Chaplain’s Corner: CLXXX

“Never Alone”

It’s easy to argue that there has never been a better time to be old.  Senior adults, in general, are
the beneficiaries of more opportunities, better healthcare, greater disposable income, and longer
life than any generation in history.

During the heyday of the Roman Empire, average life expectancy was 28.  Today across the
world, it’s approaching 75.  This sunny picture, nevertheless, is crisscrossed by shadows.

If you yearn for societal respect, this is far from the best time to be old.  As Atul Gawande notes in
his 2014 best seller “Being Mortal”, people in previous generations used to lie to census takers
about their age.  They claimed to be older than they actually were.  These days people hope and
pray they are misidentified as younger. A century ago, if you needed to understand something
about the world, you would talk to an old timer.  Today we get our answers from Google.  And if
your computer is acting up, just ask your grandchild to make things right.

Gawande believes there is an even greater crisis when it comes to aging.  Instead of being a time
for celebration, reflection, and anticipation, growing old has largely become one medical
intervention after another.  He writes, “We in the medical world have proved alarmingly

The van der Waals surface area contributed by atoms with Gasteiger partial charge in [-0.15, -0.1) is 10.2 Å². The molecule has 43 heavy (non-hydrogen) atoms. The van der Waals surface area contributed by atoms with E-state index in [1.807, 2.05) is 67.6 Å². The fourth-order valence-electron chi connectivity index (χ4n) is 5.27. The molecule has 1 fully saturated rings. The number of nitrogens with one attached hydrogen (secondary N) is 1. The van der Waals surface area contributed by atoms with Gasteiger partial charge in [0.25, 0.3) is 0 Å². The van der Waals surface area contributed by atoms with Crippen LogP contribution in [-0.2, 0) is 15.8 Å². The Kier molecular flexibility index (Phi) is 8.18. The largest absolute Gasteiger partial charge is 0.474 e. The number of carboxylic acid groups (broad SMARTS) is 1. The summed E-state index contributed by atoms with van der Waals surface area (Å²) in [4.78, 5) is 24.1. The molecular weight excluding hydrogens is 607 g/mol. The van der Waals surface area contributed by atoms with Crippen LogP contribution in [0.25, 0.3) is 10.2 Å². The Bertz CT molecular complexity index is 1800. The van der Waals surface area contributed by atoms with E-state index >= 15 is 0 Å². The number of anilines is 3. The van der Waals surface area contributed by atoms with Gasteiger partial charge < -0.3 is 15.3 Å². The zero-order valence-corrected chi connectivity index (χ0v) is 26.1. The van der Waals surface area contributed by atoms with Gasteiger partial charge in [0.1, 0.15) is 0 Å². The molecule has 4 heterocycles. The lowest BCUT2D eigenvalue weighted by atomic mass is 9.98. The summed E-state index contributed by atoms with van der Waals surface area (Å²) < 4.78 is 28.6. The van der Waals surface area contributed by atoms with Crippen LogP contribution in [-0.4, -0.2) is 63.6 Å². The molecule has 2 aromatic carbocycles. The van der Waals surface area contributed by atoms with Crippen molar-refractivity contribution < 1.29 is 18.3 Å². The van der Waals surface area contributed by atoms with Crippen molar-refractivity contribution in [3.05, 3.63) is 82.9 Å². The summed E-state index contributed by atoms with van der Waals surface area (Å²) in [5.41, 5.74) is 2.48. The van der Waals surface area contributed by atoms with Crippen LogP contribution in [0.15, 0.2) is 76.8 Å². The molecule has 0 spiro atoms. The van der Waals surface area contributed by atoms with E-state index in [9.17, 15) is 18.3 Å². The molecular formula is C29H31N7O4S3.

unprepared for it.”  At the time of his writing, fewer than 300 new gerontologists-physicians
specializing in senior medical care-were entering the work force every year, not nearly enough to
replace retiring doctors and meet the overwhelming challenges of America’s rapidly aging

What do we actually know about aging?  It’s not easy for one.  “We just fall apart,” says Felix
Silverstone, the senior geriatrician of the Parker Jewish Institute in New York City.  “Old age is a
series of losses.”

But that’s not the question most older adults really care about.  The real question is how to make
life worth living, even if when we’re feeble and frail and less able to fend for ourselves. Where
can we find the companionship in the face of loneliness? How can we experience meaning in the
midst of weakness?  Who can impart to us an enduring sense of dignity?  Gawande says it well:
“Our most cruel failure in how we treat the sick and aged is the failure to recognize that they have
priorities beyond merely being safe and living longer; that the chance to shape one’s story is
essential in sustaining meaning in life.”

What do we learn in Scripture about growing older?  We got the very same answer:  It’s not easy.
But we also learn aging does not signify the end of life.  It’s the journey we take on the way to an
experience of life that will never come to an end. Sooner or later everything slips through our
fingers and there’s nothing you can do about it.  But that’s OK.  You can never slip through God’s
fingers.  He will never let you go.  As Jesus said to the beleaguered, wretched, remorseful, yet
hopeful thief dying not far from him on Calvary, “Truly I tell you, today you will be with me in
Paradise.”  (Luke 23:23)

Old age can feel like a never ending series of losses.  But it can also be a time of never ending
reminders that we’re not walking this path by ourselves. The Creator who’s got the whole world in
His hands has got you too.

Ron Naylor, Chaplain